Your child is a senior in high school, which means you are more worried about him/her than ever.
My daughter’s senior year of high school was awful. She broke up with her long-time boyfriend. She could not make up her mind about what college to attend. She was cranky and irritable most of the year. I was ready to ship her off to boarding school. I worried every minute of every day about her.
I found out since that this is completely normal. As they prepare to leave home, tensions increase.
What Other Mothers Say About Their Senior Year Worries
Want to hear what my friends said about senior year? I know this is a small group, but their concerns were major—and it’s likely that you can relate to some of these fears.
Moms of boys:
“I worry about John doing something stupid that will derail his (my?) plans for his future.”
“I worry Andy will get arrested or in an automobile accident or just be in the wrong place at the wrong time with the wrong people.”
“I constantly worry about Keith getting a girl pregnant.”
“Boys just seem to have a lack of judgement and common sense. My son thinks he is bulletproof.”
Moms of girls:
“I don’t like the boy Julie is dating. He has more influence over her than I do.”
“I worry constantly that Anne will get pregnant. Her best friend got pregnant and now I worry about her.”
“She is always upset with one of her friends. I worry she will never keep friends or make new ones.”
“I worry about Alice being in the wrong place at the wrong time with the wrong people.”
Why Senior Year Is So Troublesome
By senior year, your child is old enough to get into REAL trouble (yes, like real go-to-jail-kind-of-trouble) that will have serious consequences.
We just hope and pray every minute that they can graduate from high school with their plans and dreams intact. Just hoping and praying won’t work. Senior year is our last best chance to impact their lives. It takes action.
Three Strategies for Managing the Stress of Senior Year
So what’s a mom to do? Here are the 3 things I did. I hope they help you.
Tip #1: Trust Your Parenting
First, remember the old adage, “Train up a child in the way they should go and when they are old, they will not depart from it.” Also, recognize that most of the things you worry about never actually happen. You have had 17 years to instill your values and your ideas in your children. It’s time to trust your parenting and let them make their own decisions. They are going to be doing that anyway next year. Beyond that, you have to hope (and pray) for the best.
Tip #2: Remove the Temptation
This was the toughest. Senior year is a time when kids will start practicing the independence they will have in college. This can be a source of great discomfort for you.
It’s important to find a way to have peace during this time. For me, it meant not leaving them alone on the weekends when trouble could—and sometimes did—happen. If my husband and I went out of town, we had a responsible older adult stay with them. We never left them alone in our home senior year.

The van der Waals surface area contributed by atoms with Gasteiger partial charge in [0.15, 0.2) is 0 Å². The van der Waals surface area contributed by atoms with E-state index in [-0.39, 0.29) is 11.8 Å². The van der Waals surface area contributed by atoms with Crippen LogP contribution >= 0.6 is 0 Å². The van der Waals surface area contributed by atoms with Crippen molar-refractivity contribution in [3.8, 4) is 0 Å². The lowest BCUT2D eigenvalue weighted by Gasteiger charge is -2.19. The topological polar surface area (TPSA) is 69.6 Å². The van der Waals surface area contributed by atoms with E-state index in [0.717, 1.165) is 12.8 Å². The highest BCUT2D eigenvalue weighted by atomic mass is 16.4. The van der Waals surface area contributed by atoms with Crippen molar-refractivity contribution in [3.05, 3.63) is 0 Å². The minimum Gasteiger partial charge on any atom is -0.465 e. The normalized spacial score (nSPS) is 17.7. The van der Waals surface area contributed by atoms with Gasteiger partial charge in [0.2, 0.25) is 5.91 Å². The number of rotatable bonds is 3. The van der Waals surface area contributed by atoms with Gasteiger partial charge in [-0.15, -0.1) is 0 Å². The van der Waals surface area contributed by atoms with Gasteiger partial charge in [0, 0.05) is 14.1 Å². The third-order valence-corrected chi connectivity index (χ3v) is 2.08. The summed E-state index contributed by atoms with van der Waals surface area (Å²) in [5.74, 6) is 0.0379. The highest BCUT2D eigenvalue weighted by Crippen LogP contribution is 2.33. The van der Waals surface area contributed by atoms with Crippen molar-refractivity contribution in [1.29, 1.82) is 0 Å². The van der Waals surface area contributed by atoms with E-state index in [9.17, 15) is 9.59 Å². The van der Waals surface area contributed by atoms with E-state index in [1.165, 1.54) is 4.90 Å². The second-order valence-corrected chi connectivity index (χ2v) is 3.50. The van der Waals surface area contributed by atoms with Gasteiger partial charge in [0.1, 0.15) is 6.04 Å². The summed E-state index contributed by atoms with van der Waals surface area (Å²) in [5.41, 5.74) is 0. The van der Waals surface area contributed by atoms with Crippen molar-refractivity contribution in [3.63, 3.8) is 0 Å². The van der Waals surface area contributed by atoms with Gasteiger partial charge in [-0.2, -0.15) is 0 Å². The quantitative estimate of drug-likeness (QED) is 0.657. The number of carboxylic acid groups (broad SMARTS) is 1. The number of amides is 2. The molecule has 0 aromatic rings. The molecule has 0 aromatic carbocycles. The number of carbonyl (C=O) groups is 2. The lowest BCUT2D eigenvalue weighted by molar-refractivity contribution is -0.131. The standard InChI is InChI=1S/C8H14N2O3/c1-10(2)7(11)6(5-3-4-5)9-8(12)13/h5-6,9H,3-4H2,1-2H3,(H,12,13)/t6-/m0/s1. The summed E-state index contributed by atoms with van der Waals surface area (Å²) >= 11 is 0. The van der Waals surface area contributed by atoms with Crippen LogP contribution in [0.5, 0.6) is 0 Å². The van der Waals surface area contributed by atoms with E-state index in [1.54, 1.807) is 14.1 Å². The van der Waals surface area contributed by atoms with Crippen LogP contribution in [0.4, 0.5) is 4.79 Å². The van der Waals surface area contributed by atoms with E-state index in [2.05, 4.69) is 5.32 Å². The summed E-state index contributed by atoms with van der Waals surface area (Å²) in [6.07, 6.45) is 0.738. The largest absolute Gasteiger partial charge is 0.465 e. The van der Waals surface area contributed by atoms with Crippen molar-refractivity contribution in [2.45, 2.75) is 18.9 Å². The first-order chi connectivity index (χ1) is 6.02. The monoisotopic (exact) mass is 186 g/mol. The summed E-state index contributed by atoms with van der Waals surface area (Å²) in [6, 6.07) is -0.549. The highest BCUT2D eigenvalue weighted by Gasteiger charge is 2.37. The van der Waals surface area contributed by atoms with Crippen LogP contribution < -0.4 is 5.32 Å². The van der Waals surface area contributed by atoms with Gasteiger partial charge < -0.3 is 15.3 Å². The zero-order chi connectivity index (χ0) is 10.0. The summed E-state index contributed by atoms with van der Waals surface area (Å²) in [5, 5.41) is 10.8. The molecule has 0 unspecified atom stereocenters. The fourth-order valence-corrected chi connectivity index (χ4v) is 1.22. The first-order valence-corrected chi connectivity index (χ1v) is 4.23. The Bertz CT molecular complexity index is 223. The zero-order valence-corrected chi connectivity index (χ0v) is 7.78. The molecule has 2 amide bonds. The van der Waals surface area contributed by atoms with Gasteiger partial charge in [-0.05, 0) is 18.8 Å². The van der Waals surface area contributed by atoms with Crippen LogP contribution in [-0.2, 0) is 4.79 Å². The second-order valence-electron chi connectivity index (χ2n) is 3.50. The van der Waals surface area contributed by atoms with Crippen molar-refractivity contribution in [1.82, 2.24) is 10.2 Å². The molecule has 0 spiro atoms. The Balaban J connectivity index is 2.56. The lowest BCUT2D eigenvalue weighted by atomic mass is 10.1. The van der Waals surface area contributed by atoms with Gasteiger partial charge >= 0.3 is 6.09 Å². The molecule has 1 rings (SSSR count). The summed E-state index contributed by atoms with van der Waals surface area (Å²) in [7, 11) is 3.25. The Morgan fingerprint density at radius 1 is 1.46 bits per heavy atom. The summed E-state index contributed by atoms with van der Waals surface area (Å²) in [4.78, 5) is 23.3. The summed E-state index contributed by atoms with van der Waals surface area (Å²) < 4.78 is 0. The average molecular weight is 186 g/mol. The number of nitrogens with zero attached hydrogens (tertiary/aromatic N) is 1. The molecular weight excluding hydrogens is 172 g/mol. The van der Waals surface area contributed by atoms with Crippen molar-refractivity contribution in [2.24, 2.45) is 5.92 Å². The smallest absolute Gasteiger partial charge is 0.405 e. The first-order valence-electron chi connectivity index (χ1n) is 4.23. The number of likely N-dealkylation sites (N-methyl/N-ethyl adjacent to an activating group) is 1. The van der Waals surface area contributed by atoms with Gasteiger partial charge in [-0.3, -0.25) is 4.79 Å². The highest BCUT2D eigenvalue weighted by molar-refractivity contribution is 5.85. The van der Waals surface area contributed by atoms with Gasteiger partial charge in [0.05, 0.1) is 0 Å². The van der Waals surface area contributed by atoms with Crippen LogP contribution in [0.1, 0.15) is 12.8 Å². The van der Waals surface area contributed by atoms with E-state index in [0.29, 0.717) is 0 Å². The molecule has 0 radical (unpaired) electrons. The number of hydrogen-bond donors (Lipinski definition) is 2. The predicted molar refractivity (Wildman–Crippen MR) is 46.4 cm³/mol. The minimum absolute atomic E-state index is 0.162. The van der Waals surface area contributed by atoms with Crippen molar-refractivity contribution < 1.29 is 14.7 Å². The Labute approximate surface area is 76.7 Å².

Now not all parents will agree with this, but it worked for us. It removed the temptation during a year when I knew they would be most tempted to test limits.
Find a balance between your need for peace and their need for developing independence. This is a delicate dance which only you can determine.
Tip #3: Hold Your Child Responsible
It was my intention that my children graduate from high school and go to college. Then to go out into the world, get jobs, get married, have kids. Have a good, productive life as a successful adult.
By senior year I had to intentionally parent my kids. Senior year I had to look for “teachable moments” while they were still under my roof.
Here’s a good example of a teachable moment:
One family I know left their daughter home alone for the weekend. Of course, she threw a party and the parents got a call in the middle of the night from their next door neighbors.
Their response? Intentional parenting. The parents called the police to go to their house and break it up. Not every parent would do that, but these did. It scared their daughter and all her friends to death. Fear of jail is a major wake up call for most kids. A party like that never happened again at their home.
And the next day when the parents arrived home, no mention was made of the party. Instead the parents decided that the very best thing for their hungover daughter was to do manual labor. Six hours of hard labor in the yard with Dad made her sweat. The message she got was clearer than if they had blown up and given her a 2-hour lecture.
So find your own voice and make your points in creative ways. (If you want some more good examples, be sure to read my blog It’s Always “Spring” Time at Aaron’s Bonding.)
The Bottom Line
It’s unrealistic to think you won’t worry about your child senior year of high school.
Take comfort in the fact that this year is a natural and normal part of your child’s growth. It’s also a natural and normal part of your growth as a parent.
Of course you are going to worry. Managing that worry will make your home happier and more peaceful.
I survived, and you will too.
I welcome your comments below. What strategies have worked for you? Please share!